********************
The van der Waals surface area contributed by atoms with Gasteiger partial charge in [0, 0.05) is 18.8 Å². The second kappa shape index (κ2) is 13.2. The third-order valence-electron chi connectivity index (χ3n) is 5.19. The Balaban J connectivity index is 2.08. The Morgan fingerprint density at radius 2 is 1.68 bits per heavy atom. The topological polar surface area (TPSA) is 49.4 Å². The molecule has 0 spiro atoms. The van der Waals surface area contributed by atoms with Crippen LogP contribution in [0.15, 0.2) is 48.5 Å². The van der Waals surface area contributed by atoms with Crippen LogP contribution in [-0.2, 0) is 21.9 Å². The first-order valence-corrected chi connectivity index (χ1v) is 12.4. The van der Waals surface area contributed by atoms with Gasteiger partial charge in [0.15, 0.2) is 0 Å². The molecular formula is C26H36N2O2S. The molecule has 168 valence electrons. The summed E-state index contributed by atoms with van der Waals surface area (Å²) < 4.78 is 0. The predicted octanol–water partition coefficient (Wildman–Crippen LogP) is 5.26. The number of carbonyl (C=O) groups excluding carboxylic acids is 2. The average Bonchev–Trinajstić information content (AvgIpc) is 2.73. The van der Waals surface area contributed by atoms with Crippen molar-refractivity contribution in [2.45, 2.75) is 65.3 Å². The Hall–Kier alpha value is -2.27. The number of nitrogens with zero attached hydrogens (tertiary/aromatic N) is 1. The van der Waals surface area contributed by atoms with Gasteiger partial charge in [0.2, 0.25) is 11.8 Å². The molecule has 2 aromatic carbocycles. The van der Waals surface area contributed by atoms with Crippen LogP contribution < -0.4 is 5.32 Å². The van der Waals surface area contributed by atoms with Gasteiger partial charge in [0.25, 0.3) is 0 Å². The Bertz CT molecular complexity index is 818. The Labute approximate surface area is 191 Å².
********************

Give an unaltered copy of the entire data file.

The van der Waals surface area contributed by atoms with Gasteiger partial charge in [0, 0.05) is 18.8 Å². The second kappa shape index (κ2) is 13.2. The third-order valence-electron chi connectivity index (χ3n) is 5.19. The Balaban J connectivity index is 2.08. The Morgan fingerprint density at radius 2 is 1.68 bits per heavy atom. The topological polar surface area (TPSA) is 49.4 Å². The molecule has 0 spiro atoms. The van der Waals surface area contributed by atoms with Crippen LogP contribution in [0.15, 0.2) is 48.5 Å². The van der Waals surface area contributed by atoms with Crippen LogP contribution in [-0.2, 0) is 21.9 Å². The first-order valence-corrected chi connectivity index (χ1v) is 12.4. The van der Waals surface area contributed by atoms with Gasteiger partial charge in [0.15, 0.2) is 0 Å². The molecular formula is C26H36N2O2S. The molecule has 168 valence electrons. The summed E-state index contributed by atoms with van der Waals surface area (Å²) < 4.78 is 0. The predicted octanol–water partition coefficient (Wildman–Crippen LogP) is 5.26. The number of carbonyl (C=O) groups excluding carboxylic acids is 2. The average Bonchev–Trinajstić information content (AvgIpc) is 2.73. The van der Waals surface area contributed by atoms with Crippen molar-refractivity contribution in [2.45, 2.75) is 65.3 Å². The Hall–Kier alpha value is -2.27. The number of nitrogens with zero attached hydrogens (tertiary/aromatic N) is 1. The van der Waals surface area contributed by atoms with Gasteiger partial charge in [0.2, 0.25) is 11.8 Å². The molecule has 2 aromatic carbocycles. The van der Waals surface area contributed by atoms with Crippen LogP contribution < -0.4 is 5.32 Å². The van der Waals surface area contributed by atoms with Gasteiger partial charge in [0.25, 0.3) is 0 Å². The Bertz CT molecular complexity index is 818. The Labute approximate surface area is 191 Å².